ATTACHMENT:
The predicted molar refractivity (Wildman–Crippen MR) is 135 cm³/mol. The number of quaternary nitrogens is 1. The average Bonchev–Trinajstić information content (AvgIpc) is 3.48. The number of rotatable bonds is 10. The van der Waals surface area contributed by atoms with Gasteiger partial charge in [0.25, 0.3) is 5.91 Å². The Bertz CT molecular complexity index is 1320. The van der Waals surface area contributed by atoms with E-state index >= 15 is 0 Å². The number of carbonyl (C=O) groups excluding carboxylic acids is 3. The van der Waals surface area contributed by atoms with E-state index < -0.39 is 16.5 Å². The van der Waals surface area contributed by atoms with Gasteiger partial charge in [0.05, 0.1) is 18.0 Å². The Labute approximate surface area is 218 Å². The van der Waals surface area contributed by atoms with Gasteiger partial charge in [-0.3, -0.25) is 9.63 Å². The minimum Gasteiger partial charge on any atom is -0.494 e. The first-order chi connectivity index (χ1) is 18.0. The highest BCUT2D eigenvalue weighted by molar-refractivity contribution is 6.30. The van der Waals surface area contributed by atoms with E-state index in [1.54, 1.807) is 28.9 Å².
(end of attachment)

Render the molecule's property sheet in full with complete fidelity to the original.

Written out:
The predicted molar refractivity (Wildman–Crippen MR) is 135 cm³/mol. The number of quaternary nitrogens is 1. The average Bonchev–Trinajstić information content (AvgIpc) is 3.48. The number of rotatable bonds is 10. The van der Waals surface area contributed by atoms with Gasteiger partial charge in [0.25, 0.3) is 5.91 Å². The Bertz CT molecular complexity index is 1320. The van der Waals surface area contributed by atoms with E-state index >= 15 is 0 Å². The number of carbonyl (C=O) groups excluding carboxylic acids is 3. The van der Waals surface area contributed by atoms with E-state index < -0.39 is 16.5 Å². The van der Waals surface area contributed by atoms with Gasteiger partial charge in [0.05, 0.1) is 18.0 Å². The Labute approximate surface area is 218 Å². The van der Waals surface area contributed by atoms with Gasteiger partial charge in [-0.3, -0.25) is 9.63 Å². The minimum Gasteiger partial charge on any atom is -0.494 e. The first-order chi connectivity index (χ1) is 18.0. The highest BCUT2D eigenvalue weighted by molar-refractivity contribution is 6.30. The van der Waals surface area contributed by atoms with E-state index in [1.54, 1.807) is 28.9 Å².